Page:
A new turbine design for hydroelectric dams may help improve the survival of fish and other species moving downstream in river systems, according to research conducted by Natel Energy.
Along the transboundary region, there are numerous dams that impact fish passage, such as those on the St. Croix and St. Lawrence rivers. While some of these include fish ladders to allow fish to move upstream, in many cases species are faced with the prospect of trying to make it through spinning blades of hydroelectric turbines to move back downstream. Screens are typically required to filter out larger fish and direct them to other routes, but these aren’t always reliable or fine enough for smaller fish.
While this isn’t a major problem for fish such as the majority of Pacific salmon that only return to the river to spawn before dying, it can impact species such as alewives where spawning adults return downstream and can have a high mortality rate along the way. Others such as American eels grow to adulthood in river systems before heading out to the sea and therefore, as a population, are particularly vulnerable to turbine-related injuries.
IJC Fish Passage Projects
Atlantic salmon, alewives, American eel and shad are among migratory species of interest in the St. Croix watershed, as well as further north in the St. Lawrence River. Recognizing these issues, the IJC’s International St. Croix River Watershed Board has worked on several projects related to fish passage on the river.
In 2018, the board published a report studying the efficiency of fish ladders on the lower St. Croix River; another project developed a tool to model how alewives respond to changes in fish passage conditions.
Most recently, the board published a report in 2021 discussing fish passage improvements on the Grand Falls and Woodland dams and highlighting the most viable alternatives; partner organizations have been working to acquire funds to construct these new passageways. All of these studies were funded through the IJC’s International Watersheds Initiative and involved a range of partners on both sides of the river, from government agencies and local organizations to Indigenous Nations.
In 2019, the California-based hydropower company Natel Energy designed a new propeller-style hydro turbine, called the Restoration Hydro Turbine, to be safer for fish.
Sterling Watson, an engineer with the company, described at the Joint Aquatic Sciences Meeting in 2022 how the new model was based on existing research into survival rates of fish struck by turbine blades and friendlier turbine development, as well as original staff research.
Natel Energy began live fish testing in 2020 with rainbow trout (which are a good stand-in for salmon species more broadly, Watson added) at their hydro plant in Culver, Oregon. Natel followed that with passage tests of American eel at an in-house facility at company headquarters in Alameda, California, as well as another dam location test at Sandy Stream in Freedom, Maine, in 2021 to see how juvenile alewives handled the turbine design.
Watson said survival rates for all three of these target species were strong. The eels had a 100 percent survival rate after going through the turbine; those sent through a second time also had 100 percent survival rates. Watson said the company targeted a 99 percent survival rate for eel due to their specific life cycle.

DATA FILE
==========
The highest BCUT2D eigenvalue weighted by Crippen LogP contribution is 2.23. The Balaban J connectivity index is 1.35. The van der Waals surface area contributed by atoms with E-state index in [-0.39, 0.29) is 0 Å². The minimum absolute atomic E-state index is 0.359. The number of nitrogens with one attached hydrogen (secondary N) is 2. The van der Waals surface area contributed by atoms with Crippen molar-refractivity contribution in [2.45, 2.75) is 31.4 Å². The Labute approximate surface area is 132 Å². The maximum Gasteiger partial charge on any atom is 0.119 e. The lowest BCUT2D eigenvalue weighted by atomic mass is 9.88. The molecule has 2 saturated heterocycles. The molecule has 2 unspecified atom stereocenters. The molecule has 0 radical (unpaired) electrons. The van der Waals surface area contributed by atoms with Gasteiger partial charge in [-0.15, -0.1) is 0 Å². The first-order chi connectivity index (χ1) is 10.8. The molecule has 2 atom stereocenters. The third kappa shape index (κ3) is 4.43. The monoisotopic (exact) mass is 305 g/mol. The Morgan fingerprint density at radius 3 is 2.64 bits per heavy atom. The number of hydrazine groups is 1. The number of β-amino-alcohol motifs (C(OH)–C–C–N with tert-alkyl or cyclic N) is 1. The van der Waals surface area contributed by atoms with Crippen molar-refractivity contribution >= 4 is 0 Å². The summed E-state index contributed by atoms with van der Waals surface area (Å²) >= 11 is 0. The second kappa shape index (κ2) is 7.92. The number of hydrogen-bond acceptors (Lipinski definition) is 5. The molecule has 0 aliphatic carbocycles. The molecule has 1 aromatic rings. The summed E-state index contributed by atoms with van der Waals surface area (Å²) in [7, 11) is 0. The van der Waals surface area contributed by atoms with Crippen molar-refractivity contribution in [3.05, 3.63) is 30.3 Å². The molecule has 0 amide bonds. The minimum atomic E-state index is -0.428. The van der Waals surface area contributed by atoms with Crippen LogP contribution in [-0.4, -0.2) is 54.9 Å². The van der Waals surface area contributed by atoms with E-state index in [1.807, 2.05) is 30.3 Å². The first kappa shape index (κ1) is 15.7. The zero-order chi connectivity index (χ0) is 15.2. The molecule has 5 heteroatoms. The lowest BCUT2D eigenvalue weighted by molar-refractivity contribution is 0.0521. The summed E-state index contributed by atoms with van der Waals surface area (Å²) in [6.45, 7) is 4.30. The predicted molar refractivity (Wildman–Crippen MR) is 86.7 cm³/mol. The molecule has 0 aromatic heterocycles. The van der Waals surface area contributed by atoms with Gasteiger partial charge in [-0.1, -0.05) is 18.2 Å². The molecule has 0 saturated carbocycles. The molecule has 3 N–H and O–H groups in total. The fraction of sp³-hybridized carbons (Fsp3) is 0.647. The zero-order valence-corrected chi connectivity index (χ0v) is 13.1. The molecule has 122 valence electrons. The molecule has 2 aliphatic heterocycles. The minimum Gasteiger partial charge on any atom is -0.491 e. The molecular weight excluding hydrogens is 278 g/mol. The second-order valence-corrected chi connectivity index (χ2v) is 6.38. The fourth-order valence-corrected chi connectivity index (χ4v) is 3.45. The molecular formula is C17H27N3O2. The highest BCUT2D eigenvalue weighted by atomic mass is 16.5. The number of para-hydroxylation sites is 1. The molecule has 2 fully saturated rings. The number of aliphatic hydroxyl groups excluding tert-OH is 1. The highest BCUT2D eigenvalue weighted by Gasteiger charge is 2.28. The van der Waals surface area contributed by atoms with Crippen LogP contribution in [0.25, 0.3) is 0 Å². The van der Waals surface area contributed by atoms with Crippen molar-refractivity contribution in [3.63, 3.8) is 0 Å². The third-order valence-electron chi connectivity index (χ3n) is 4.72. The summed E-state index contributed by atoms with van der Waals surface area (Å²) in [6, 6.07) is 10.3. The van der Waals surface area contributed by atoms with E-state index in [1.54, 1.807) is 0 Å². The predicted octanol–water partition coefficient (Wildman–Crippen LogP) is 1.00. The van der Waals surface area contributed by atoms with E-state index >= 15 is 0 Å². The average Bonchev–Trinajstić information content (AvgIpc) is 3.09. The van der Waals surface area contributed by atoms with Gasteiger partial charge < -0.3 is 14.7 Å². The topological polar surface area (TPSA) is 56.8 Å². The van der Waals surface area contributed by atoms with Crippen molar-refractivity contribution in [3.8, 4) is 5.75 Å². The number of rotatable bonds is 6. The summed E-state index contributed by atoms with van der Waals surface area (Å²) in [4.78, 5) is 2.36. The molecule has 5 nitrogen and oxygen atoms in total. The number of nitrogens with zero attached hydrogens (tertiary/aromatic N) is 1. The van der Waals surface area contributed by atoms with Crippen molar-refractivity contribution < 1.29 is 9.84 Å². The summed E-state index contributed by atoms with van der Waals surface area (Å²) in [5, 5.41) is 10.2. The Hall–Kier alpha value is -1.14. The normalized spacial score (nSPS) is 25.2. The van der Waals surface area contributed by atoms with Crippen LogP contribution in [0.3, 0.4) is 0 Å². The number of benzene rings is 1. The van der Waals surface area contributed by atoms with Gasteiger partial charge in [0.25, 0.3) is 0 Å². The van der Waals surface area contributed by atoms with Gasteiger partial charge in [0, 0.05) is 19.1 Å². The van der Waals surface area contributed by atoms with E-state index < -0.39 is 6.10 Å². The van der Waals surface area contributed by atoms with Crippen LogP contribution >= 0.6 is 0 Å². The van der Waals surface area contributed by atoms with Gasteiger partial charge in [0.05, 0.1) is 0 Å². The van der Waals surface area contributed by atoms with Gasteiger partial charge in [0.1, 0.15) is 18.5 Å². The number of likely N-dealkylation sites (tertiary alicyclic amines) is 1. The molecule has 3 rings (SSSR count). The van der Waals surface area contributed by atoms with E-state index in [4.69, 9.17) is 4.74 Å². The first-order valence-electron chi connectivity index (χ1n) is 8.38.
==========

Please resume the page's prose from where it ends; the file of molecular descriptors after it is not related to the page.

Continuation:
“This is important because eels, or any fish moving through headwaters, may need to pass through multiple turbines, and that’s been hard to test in the past,” Watson said. “Survival rates through conventional turbines range from 60 percent up to 90 percent for an individual turbine, but again, with repeat eel passage tests, if they have to pass through multiple series of turbines, even 90 percent survival rate per turbine can compound into a larger number.”
Meanwhile, after a 48-hour observation period, the mortality rate of alewives that passed through the turbine was statistically identical to the control group that didn’t pass through, which Watson noted was impressive for a sensitive species. Rainbow trout had similar results.
Additionally, since the Sandy Stream test site was in the wild, several unexpected species made the trip through the turbine, including suckers, crawfish, freshwater mussels, dragonfly larvae, sunfish, black bass and a 40 cm (15.7 inch) eel that managed to squeeze past the screen. In all cases, the aquatic wildlife made it through without mortal injuries or general harm, according to Watson, though she noted this is anecdotal data.
Study results of a laboratory validation test for the novel turbine blade design were published in the Journal of Ecohydraulics, while the study on American eels was published in the scientific journal Transactions of the American Fisheries Society. The study results for alewives have been accepted by the North American Journal of Fisheries Management for publication in 2023.
Aside from the installation in Maine, Watson said the new model turbines have been or are being installed in Oregon, Virginia, Louisiana, Austria and the Democratic Republic of Congo. Discussions are ongoing with Fisheries and Oceans Canada about its usage in hydropower plants there, too. Watson said experts with the US Fish and Wildlife Service, US Geological Survey and the US National Marine Fisheries Service have all been instrumental in these experiments.
Kevin Bunch is a writer-communications specialist at the IJC’s US Section office in Washington, D.C.